JFK, LBJ, and the Democratic Party
Publication Year: 2004
Published by: State University of New York Press
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Much has been written about the lives, presidencies, and policies of John F. Kennedy and Lyndon B. Johnson. Surprisingly little has been written about JFK’s and LBJ’s individual and collective influence on the Democratic Party as presidential party leaders. No previous study of these two presidents as party leaders has thoroughly explored the relationships between their experiences in ...
CHAPTER ONE. JFK and His Party
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According to political scientist and Kennedy biographer James MacGregor Burns, JFK’s first electoral success “left him with a disdain for routine politics and ‘party hacks’ that he would not lose for many years, if ever. He had found that the Democratic Party hardly existed as an organization in the Eleventh District; after he won office and consolidated his position, he would say, ...
CHAPTER TWO. LBJ and His Party
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When JFK first ran for a congressional seat in 1946, he already enjoyed celebrity status among his future constituents because of the well-entrenched political fame of his middle and last names and his own highly publicized combat heroism in World War II. By contrast, LBJ’s gradual evolution from being a congressional secretary in 1931 to a controversially nominated ...
CHAPTER THREE. The 1960 Election: Rivals and Allies
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The key policy issues, political actors, and results of the 1958 midterm elections were major influences on the initial competition and eventual cooperation between JFK and LBJ during the 1960 presidential campaign. Unlike LBJ, Kennedy proved his ability to adapt to and manipulate the political climate and forces of the late 1950s in his successful strategy to win the Democratic ...
CHAPTER FOUR. The Party Politics of Public Policy
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In his 1942 book, Party Government, E. E. Schattschneider stated, “The vote in Congress on critical issues is the acid test of the locus of power in the parties.”1 Political scientist and Kennedy biographer James MacGregor Burns perceived the American party system to consist, in effect, of four “parties.” Within each of the two major parties, a conservative wing dominated Congress, especially its major ...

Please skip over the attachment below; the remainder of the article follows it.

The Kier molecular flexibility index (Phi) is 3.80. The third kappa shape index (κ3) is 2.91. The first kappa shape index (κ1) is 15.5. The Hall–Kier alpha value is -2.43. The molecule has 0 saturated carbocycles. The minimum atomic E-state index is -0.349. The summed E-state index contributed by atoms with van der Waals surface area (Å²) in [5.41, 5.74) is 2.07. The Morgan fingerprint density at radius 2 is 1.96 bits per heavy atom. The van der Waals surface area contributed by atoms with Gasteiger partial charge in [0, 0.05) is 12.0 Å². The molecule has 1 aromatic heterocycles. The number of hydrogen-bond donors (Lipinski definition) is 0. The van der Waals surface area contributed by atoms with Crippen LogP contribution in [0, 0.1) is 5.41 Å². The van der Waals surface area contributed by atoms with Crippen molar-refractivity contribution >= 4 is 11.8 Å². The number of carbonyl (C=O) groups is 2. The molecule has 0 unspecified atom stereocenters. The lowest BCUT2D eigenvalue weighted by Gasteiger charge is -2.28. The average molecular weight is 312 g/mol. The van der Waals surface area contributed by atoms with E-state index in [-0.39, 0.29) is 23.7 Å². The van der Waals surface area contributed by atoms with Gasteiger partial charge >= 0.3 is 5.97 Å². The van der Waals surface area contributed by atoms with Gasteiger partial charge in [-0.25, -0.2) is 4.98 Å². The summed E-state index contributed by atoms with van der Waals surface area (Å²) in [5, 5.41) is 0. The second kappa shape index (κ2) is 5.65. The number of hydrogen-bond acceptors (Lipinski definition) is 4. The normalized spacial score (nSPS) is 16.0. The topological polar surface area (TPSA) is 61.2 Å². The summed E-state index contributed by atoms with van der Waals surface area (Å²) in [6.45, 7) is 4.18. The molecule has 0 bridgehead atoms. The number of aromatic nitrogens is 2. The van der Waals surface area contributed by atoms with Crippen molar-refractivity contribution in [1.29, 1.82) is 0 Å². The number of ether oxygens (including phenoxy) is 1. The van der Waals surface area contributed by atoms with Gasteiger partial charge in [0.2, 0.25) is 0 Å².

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CHAPTER FIVE. JFK, LBJ, and the DNC
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In studying the changes that occur in the roles of each of the two major parties’ national committee chairmen, political scientists distinguish between the “out-party” chairman and the “in-party” chairman.1 The “out-party” is the major party that does not control presidency while the “in-party” is the major party that does. Since the president is the titular national leader of his party, the ...
CHAPTER SIX. The Politics of Consensus: 1962–1964
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The suprapartisan, centrist policy consensus that contributed to the eventual passage of the “Big Four” New Frontier bills, the initial Great Society legislation, and the landslide Democratic presidential and congressional election results of 1964 actually originated in the middle of Kennedy’s brief presidency. JFK was less likely than LBJ to explicitly and consistently dismiss ideological and...
CHAPTER SEVEN. The Politics of Dissensus: 1966–1968
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Like most conventional politicians, LBJ assumed that any public mandate that he received from the 1964 election to make major changes in domestic policy would steadily diminish after his inauguration in 1965. Earlier, during the summer and autumn of 1964, LBJ directed the various White House policy task forces to secretly develop the large volume and extensive variety of Great Society ...
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The 1960s was a tumultuous decade for the Democratic Party. The midterm elections of 1958 indicated greater public support for more federal intervention in economics, agriculture, education, and health care. In addition to these policy areas, liberal Democrats, represented by such organizations as the DAC, UAW, and ADA, advocated and formulated a Democratic platform for...
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Page Count: 464
Illustrations: 30 b/w photographs
Publication Year: 2004
Series Title: SUNY series on the Presidency: Contemporary Issues